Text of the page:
Pedestrian deaths constitute the second largest category of motor vehicle deaths in the US. The present study examined how pedestrian injury is associated with vehicle type, while controlling for vehicle weight and speed.
Police, trauma registry, and autopsy data were linked for injured pedestrians. Logistic regression analyses were performed to control for vehicle weight and speed. Outcomes included pedestrian mortality, injury severity score, and injuries to specific body regions.
Compared to conventional cars, pedestrians hit by sport utility vehicles and pick-up trucks were more likely to have higher injury severity scores (odds ratio=1.48; 95% confidence interval: 1.18–1.87) and to die (odds ratio=1.72; 95% confidence interval: 1.31–2.28). These relationships diminished when vehicle weight and speed were controlled for. At lower speeds, pedestrians struck by sport utility vehicles, pick-up trucks, and vans were approximately two times as likely to have traumatic brain, thoracic, and abdominal injuries; at higher speeds, there was no such association.
The overall increased danger sport utility vehicles and pick-up trucks present to pedestrians may be explained by larger vehicle masses and faster speeds. At slower speeds being hit by sport utility vehicles, and pick-up trucks, and vans resulted in specific injuries, indicating that vehicle design may contribute to different injury patterns.
|1978||Ashton SJ, Pedder JB, Mackay GM. Influence of vehicle design on pedestrian leg injuries. In: 22nd Annual Proceedings, Association for the Advancement of Automotive Medicine (AAAM). July 10-14, 1978; Ann Arbor, MI.216-236.|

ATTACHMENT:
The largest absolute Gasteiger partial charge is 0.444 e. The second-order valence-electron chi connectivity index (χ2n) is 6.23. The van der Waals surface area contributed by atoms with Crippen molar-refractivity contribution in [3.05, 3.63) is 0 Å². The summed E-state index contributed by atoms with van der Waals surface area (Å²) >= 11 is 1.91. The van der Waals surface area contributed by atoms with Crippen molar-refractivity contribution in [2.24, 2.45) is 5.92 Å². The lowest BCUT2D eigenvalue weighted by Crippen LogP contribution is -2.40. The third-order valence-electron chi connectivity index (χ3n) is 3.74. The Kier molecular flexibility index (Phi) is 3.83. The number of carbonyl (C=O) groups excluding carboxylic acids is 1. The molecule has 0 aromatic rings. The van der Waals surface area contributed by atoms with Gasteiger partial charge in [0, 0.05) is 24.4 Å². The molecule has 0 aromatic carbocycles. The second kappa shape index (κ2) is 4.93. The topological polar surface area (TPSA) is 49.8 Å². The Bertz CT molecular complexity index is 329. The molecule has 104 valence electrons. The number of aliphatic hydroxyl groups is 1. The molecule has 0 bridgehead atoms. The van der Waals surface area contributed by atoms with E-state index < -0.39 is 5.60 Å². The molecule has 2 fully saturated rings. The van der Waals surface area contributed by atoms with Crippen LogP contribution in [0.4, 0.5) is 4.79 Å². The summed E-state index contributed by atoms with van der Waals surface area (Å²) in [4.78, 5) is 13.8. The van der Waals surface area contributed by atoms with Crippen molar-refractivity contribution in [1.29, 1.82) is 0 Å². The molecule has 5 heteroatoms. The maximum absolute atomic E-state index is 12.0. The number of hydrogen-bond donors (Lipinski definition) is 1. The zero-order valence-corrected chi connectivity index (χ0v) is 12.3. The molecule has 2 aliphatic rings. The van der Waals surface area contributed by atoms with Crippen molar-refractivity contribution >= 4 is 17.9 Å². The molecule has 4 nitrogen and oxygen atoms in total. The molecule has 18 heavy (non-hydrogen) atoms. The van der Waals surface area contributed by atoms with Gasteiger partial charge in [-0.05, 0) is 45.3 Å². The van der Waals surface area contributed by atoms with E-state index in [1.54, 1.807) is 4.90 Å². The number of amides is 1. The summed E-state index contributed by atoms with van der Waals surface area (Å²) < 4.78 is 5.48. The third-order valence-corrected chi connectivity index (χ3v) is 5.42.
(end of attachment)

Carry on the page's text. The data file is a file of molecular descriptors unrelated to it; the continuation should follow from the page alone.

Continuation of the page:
|1979||Ashton SJ. Some factors influencing the injuries sustained by child pedestrians struck by the fronts of cars. In: Proceedings of the 23rd Stapp Car Crash Conference. October 17-19, 1979; San Diego, CA. Warrendale, PA: Society of Automotive Engineers:353-380. SAE 791016.|
|1999||Mizuno K, Kajzer J. Compatibility problems in frontal, side, single car collisions and car-to-pedestrian accidents in Japan. Accid Anal Prev. July 1999;31(4):381-391.|
|2013||Obeng K, Rokonuzzaman M. Pedestrian injury severity in automobile crashes. Open J Safety Sci Technol. June 2013;3(2):9-17.|
|2015||Simms CK, Wood D, Fredriksson R. Pedestrian injury biomechanics and protection. In: Yoganandan N, Nahum AM, Melvin JW, eds. Accidental Injury: Biomechanics and Prevention. 3rd ed. New York: Springer; 2015:721-753.|
|2005||Ivarsson BJ, Henary B, Crandall JR, Longhitano D. Significance of adult pedestrian torso injury. In: 49th Annual Proceedings, Association for the Advancement of Automotive Medicine (AAAM). September 12-14, 2005; Boston, MA.263-277.|
|2008||Zhang G, Cao L, Hu J, Yang KH. A field data analysis of risk factors affecting the injury risks in vehicle-to-pedestrian crashes. In: 52nd Annual Proceedings, Association for the Advancement of Automotive Medicine (AAAM). October 6-8, 2008; San Diego, CA.199-213.|